Author ORCID Identifier

https://orcid.org/0000-0002-2446-3494

Document Type

Article

Publication Date

7-2022

DOI

10.7146/nja.v31i63.133122

Abstract

A recording or performance of a song is a cover if there is an earlier, canonical recording of the song. It can seem intuitive to think that properly appreciating the cover requires considering it in relation to the original, or at least that doing so will yield a deeper appreciation. This intuition is supported by some philosophical accounts of covers. And it is complicated by the possibility of hearing in, whereby one hears elements of the original version in the cover. We argue that it can nevertheless be just as legitimate to consider a cover version on its own as it is to consider it in relation to the earlier recording that it is covering. In some cases, these two modes of appreciation will offer distinct rewards. In other cases, one mode will be substantially more rewarding than the other. The details matter, especially in complicated cases like covers of covers, but neither mode is privileged in principle.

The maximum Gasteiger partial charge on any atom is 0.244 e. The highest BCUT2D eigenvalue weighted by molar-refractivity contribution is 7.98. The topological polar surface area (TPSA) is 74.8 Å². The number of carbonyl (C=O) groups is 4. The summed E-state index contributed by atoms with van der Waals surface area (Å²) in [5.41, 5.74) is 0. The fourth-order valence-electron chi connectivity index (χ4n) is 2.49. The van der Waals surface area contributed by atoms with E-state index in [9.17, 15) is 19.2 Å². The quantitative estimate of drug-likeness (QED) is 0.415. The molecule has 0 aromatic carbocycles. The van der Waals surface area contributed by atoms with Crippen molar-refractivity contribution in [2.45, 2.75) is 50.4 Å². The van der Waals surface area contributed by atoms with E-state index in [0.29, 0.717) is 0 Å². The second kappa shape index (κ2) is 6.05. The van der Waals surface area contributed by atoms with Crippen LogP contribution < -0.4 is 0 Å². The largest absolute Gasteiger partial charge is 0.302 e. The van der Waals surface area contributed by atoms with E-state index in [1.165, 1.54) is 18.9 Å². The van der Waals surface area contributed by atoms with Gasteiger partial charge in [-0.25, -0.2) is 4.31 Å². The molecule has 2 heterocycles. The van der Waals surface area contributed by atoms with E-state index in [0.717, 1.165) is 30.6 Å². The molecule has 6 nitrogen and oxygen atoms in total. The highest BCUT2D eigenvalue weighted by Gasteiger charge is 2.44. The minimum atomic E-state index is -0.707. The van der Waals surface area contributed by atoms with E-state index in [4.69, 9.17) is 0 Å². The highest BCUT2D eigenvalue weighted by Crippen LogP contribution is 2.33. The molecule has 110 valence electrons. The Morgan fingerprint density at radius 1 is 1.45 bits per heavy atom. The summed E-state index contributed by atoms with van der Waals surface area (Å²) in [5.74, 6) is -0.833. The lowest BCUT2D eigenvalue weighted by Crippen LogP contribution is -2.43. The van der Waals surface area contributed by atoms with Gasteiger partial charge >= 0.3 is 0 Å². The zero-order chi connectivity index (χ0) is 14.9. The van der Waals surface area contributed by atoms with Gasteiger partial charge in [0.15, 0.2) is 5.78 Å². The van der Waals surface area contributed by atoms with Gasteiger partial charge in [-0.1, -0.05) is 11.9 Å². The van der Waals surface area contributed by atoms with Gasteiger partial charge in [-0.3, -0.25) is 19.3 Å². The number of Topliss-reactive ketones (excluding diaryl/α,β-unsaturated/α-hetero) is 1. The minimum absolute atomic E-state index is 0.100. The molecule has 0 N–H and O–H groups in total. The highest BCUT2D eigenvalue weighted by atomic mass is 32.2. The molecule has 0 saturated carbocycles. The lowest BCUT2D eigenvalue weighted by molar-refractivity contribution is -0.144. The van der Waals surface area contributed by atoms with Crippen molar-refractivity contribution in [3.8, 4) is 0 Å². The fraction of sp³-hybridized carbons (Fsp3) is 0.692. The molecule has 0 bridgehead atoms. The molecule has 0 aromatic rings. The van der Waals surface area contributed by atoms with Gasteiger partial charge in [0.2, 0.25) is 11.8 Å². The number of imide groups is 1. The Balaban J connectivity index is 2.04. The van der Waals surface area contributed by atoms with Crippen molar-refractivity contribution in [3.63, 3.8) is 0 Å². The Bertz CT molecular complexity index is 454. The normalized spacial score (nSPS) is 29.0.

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Creative Commons Attribution 4.0 International License
This work is licensed under a Creative Commons Attribution 4.0 International License.

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